David Fisher. First met “Fish” when he was working for First InterState bank. He went on to work for one of America’s great innovative corporations, Intel, the master builder of ever smaller but ever increasing capacity microchips, the wafers all made from the same material assembled in anti-septic environments and the guts of your computer. Fisher deftly handled the competition between northwest states for Intel’s major fabrication facility that located near Portland.
Chuck Malloy. One of few editorial writers who has covered Idaho politics extensively for over 30 years and has an institutional memory. He hails from Kellogg and though he has worked at times for the Idaho Republican party, he is a fine journalist and a great observer of the scene.

The late Harry and Collen Magnuson and their sons, Jim, John and Tom. Selected by Governor Andrus to run the 1990 Idaho Centennial Commission, and the man who saved Gonzaga University from bankruptcy, Harry was synonymous with the county. He and his sons also saved the hometown of Wallace by turning it into the snowmobile capitol of the world.

When all is said and done, my old rule regarding no coincidences in politics still holds true. Either that, or there is something in the water we all drink up here in north Idaho. I know I am better for having our trails cross. All of these people were the kind of folks dedicated to leaving the old camp site in better shape than they found it.

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carlson

If you think someone is watching or listening to you, odds are pretty
high you’re partially correct. For sure you are not paranoid because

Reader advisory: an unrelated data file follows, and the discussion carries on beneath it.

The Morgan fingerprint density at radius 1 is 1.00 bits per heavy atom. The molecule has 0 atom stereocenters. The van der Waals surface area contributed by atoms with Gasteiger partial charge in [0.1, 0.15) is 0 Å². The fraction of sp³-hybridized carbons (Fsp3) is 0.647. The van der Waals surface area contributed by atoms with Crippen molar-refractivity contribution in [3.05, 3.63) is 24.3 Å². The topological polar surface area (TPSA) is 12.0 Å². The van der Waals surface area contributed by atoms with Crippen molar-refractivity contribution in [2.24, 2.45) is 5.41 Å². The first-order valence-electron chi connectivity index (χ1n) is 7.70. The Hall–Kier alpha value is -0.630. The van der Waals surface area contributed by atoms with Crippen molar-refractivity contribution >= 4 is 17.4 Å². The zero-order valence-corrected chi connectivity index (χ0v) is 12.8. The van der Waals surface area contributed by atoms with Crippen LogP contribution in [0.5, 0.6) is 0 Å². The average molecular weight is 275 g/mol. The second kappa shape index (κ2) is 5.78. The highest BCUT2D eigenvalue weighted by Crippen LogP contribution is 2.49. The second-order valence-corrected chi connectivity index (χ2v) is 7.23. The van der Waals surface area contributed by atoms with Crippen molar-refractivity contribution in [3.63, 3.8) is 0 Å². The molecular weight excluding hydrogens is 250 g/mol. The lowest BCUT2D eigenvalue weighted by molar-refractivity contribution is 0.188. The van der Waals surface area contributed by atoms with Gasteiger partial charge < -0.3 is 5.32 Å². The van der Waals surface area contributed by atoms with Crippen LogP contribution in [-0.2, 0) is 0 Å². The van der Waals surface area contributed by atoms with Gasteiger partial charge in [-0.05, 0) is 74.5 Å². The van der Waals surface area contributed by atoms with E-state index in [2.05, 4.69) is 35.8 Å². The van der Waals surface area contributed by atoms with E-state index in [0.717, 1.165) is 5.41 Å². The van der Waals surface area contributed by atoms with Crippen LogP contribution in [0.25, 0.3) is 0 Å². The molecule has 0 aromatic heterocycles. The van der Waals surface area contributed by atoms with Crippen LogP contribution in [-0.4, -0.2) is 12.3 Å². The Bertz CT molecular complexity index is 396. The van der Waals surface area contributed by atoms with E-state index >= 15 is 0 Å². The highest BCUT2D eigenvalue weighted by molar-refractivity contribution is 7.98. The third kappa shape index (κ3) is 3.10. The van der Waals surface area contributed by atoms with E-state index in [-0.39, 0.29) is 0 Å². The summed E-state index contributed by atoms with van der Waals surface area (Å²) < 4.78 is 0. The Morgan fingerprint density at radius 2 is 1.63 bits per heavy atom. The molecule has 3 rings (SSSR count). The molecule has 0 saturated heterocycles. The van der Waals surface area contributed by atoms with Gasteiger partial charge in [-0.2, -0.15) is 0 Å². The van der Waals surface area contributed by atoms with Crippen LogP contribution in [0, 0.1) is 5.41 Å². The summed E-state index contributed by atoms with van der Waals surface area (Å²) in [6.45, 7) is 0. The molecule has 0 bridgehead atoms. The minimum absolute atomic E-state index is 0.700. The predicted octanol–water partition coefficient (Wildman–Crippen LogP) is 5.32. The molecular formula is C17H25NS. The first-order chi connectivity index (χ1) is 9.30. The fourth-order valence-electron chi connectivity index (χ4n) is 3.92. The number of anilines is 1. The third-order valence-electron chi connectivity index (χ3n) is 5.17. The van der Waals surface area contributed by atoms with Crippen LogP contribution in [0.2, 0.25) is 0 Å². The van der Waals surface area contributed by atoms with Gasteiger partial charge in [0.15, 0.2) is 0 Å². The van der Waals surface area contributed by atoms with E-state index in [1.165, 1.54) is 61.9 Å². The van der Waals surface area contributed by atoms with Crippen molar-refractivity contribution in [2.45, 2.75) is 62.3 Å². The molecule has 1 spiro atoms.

it is almost a certainty that in this digital age you are being
recorded.

The proliferation of sensors and digital cameras has been simply
breathtaking. The amount of data being accumulated about individuals,
their buying habits, recreation preferences, medical condition is
stunning. Google yourself. You’ll be bowled over by high much is
known about you.

Many folks have a false sense of security that their personal
information, income status, health history and credit record are safe.
Balderdash. If there is one lesson folks should indelibly imprint on
their brain it is that there is nothing a professional hacker cannot
hack into. A basic rule one should keep in mind is this: The more
connected one is the more vulnerable he is.

I garnered an inkling of what was coming during the presidential
election of 2004. We kept getting a call from the county Republican
campaign headquarters asking our presidential preference. Whether my
wife answered or I answered each time we politely told them there was
no way we would vote to re-elect President George W. Bush. Still,
they kept calling.

Explaining all this to a good Republican friend drew a laugh. He
gleefully explained the GOP (as well as the Democrats) had a
sophisticated voter analysis program that developed profiles of solid
Republican voters. I fit the profile yet was blowing their model.

Their data showed I had voted for Bush in 2000 (Could not stand

Al Gore), was the co-owner of a successful small business, had
purchased a flaming red Cadillac, had purchased a new shot gun for